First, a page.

The illness made her nervous and irritable, having hallucinations and visions. The fever was consuming her day by day, “and in her perturbed state of half-slumber, she spoke of sounds and of motions“. Her face was shadowed by a deadly pallor. The narrator was influenced by opium while telling his story.

At some moment, Rowena fainted and he held the wine to her mouth. While he was waiting for her to recover, he heard footsteps on the carpet and saw several drops of bright, deep-red fluid fall into the glass. He thought that this was just a reaction resulted from his opium addiction. The health of his wife worsened and she died four days later. When looking to his wife dead body, the narrator was still thinking and somehow, associating the image with Ligeia.

A few moments later, he heard a sob coming from Rowena, although her body was inert: “And again I sunk into visions of Ligeia –and again, (what marvel that I shudder while I write,) again there reached my ears a low sob from the region of the ebony bed.” Suddenly, he noticed that the color returned to her cheeks, disappearing as quickly as it came: “And the cheeks-there were the roses as in her noon of life –yes, these might indeed be the fair cheeks of the living Lady of Tremaine.”

An hour later, her lips moved slightly, but just for a few seconds, as she became again cold and stiff. He began to think once more to Ligeia and the body returned again to life. This happened all night long, as his thoughts were bringing the soul back into Rowena’s body.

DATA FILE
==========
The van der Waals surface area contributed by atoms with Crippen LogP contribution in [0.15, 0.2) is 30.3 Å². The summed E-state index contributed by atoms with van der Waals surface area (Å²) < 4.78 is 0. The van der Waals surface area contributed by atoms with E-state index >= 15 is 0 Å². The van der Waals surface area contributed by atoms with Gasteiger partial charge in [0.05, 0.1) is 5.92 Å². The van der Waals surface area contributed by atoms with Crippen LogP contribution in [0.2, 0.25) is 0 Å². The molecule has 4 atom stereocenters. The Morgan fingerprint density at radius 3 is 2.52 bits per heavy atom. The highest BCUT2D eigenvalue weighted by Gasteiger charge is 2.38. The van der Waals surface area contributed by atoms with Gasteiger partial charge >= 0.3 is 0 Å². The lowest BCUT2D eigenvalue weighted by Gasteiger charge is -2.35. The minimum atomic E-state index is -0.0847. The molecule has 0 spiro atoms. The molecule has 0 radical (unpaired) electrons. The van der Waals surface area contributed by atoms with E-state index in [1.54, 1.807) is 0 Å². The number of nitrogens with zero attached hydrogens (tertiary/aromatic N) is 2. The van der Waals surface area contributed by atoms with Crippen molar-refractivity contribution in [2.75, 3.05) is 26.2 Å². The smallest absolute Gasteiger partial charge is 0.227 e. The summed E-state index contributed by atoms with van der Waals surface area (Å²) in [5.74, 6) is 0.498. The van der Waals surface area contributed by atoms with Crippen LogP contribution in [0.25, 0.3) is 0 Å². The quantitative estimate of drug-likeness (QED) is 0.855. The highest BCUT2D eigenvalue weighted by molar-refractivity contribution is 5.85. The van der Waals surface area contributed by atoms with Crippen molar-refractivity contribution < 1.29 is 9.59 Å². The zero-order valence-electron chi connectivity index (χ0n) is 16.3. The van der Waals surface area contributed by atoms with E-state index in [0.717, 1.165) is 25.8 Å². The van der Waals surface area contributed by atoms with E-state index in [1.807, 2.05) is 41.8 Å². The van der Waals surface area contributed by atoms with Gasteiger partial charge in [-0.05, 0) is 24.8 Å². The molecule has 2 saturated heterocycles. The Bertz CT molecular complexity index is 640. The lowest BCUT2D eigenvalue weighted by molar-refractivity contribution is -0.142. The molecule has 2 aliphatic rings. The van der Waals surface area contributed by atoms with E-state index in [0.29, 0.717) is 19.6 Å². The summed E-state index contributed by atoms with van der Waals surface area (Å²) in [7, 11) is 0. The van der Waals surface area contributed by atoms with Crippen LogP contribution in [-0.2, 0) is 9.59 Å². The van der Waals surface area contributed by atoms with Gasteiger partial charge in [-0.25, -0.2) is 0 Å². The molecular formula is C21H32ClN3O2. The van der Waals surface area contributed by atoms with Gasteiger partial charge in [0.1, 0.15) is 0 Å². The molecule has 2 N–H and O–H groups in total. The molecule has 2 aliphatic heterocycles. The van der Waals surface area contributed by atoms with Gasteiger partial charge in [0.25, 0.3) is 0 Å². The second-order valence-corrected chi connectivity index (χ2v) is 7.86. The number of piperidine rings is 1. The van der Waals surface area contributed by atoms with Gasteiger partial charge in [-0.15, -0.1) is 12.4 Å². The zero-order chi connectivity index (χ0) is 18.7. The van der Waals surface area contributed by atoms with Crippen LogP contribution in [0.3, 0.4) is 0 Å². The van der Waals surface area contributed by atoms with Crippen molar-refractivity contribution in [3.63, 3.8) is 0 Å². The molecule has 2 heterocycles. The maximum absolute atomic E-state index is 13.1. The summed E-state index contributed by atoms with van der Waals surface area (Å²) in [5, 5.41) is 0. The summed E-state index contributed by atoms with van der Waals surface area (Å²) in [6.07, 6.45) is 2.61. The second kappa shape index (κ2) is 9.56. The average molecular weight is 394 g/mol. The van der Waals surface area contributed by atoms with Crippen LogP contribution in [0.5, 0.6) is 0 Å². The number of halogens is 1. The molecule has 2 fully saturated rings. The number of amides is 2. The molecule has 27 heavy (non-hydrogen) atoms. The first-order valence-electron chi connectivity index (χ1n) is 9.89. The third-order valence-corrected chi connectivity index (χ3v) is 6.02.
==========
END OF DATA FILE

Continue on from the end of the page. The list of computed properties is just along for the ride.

The narrator began to feel confused: “What inexpressible madness seized me with that thought?” The shroud felt away and he saw raven hair and wild black eyes. Ligeia returned back to life, from beyond the death: “And now slowly opened the eyes of the figure which stood before me. Here then, at least,” I shrieked aloud, “can I never –can I never be mistaken –these are the full, and the black, and the wild eyes –of my lost love –of the lady –of the LADY LIGEIA.”

Was Ligeia’s reincarnation a hallucination caused by opium addiction or a real fact? This is the less important. The narrator thoughts took life in the most sublime expression, creating at least the impression of life. His love materialized into reality or into an image of reality.

His obsessive love for Ligeia was stronger than the death itself, conquering both human and divine barriers.

References

  1. ^ Silverman, Kenneth. Edgar A. Poe: Mournful and Never-ending Remembrance. New York: Harper Perennial, 1991: 139–140. ISBN 0060923318

  2. ^ Hoffman, Daniel. Poe Poe Poe Poe Poe Poe Poe. Baton Rouge: Louisiana State University Press, 1972: 248. ISBN 0807123218

  3. ^ Kennedy, J. Gerald. Poe, Death, and the Life of Writing. New Haven, CT: Yale University Press, 1987: 83. ISBN 0300037732

  4. ^ Kennedy, J. Gerald. “Poe, ‘Ligeia,’ and the Problem of Dying Women” collected in New Essays on Poe’s Major Tales, edited by Kenneth Silverman. Cambridge University Press, 1993: 119-20. ISBN 0521422434

  5. ^ Quinn, Arthur Hobson. Edgar Allan Poe: A Critical Biography. Baltimore: The Johns Hopkins University Press, 1998: 271. ISBN 0801857309

  6. ^ Griffith, Clark. “Poe’s ‘Ligeia’ and the English Romantics” in Twentieth Century Interpretations of Poe’s Tales. Englewood Cliffs, NJ: Prentice-Hall, 1971: 64.

  7. ^ Griffith, Clark. “Poe’s ‘Ligeia’ and the English Romantics” in Twentieth Century Interpretations of Poe’s Tales. Englewood Cliffs, NJ: Prentice-Hall, 1971: 66.